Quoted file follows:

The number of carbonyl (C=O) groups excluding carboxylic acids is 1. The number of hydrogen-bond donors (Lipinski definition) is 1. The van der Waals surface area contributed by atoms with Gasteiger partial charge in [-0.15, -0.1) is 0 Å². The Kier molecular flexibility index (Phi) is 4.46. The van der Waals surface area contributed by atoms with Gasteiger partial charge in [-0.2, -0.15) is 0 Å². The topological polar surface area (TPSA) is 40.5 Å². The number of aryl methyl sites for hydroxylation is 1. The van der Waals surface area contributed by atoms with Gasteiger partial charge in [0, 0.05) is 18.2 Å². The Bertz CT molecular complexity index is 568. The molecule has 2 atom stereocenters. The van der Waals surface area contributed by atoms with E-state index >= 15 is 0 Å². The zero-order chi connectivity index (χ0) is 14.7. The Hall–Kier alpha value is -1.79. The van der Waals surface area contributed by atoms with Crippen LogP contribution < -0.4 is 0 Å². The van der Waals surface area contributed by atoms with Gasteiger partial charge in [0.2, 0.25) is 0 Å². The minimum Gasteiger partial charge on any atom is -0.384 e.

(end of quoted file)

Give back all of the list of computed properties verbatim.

The number of carbonyl (C=O) groups excluding carboxylic acids is 1. The number of hydrogen-bond donors (Lipinski definition) is 1. The van der Waals surface area contributed by atoms with Gasteiger partial charge in [-0.15, -0.1) is 0 Å². The Kier molecular flexibility index (Phi) is 4.46. The van der Waals surface area contributed by atoms with Gasteiger partial charge in [-0.2, -0.15) is 0 Å². The topological polar surface area (TPSA) is 40.5 Å². The number of aryl methyl sites for hydroxylation is 1. The van der Waals surface area contributed by atoms with Gasteiger partial charge in [0, 0.05) is 18.2 Å². The Bertz CT molecular complexity index is 568. The molecule has 2 atom stereocenters. The van der Waals surface area contributed by atoms with E-state index >= 15 is 0 Å². The zero-order chi connectivity index (χ0) is 14.7. The Hall–Kier alpha value is -1.79. The van der Waals surface area contributed by atoms with Crippen LogP contribution < -0.4 is 0 Å². The van der Waals surface area contributed by atoms with Gasteiger partial charge in [0.2, 0.25) is 0 Å². The minimum Gasteiger partial charge on any atom is -0.384 e.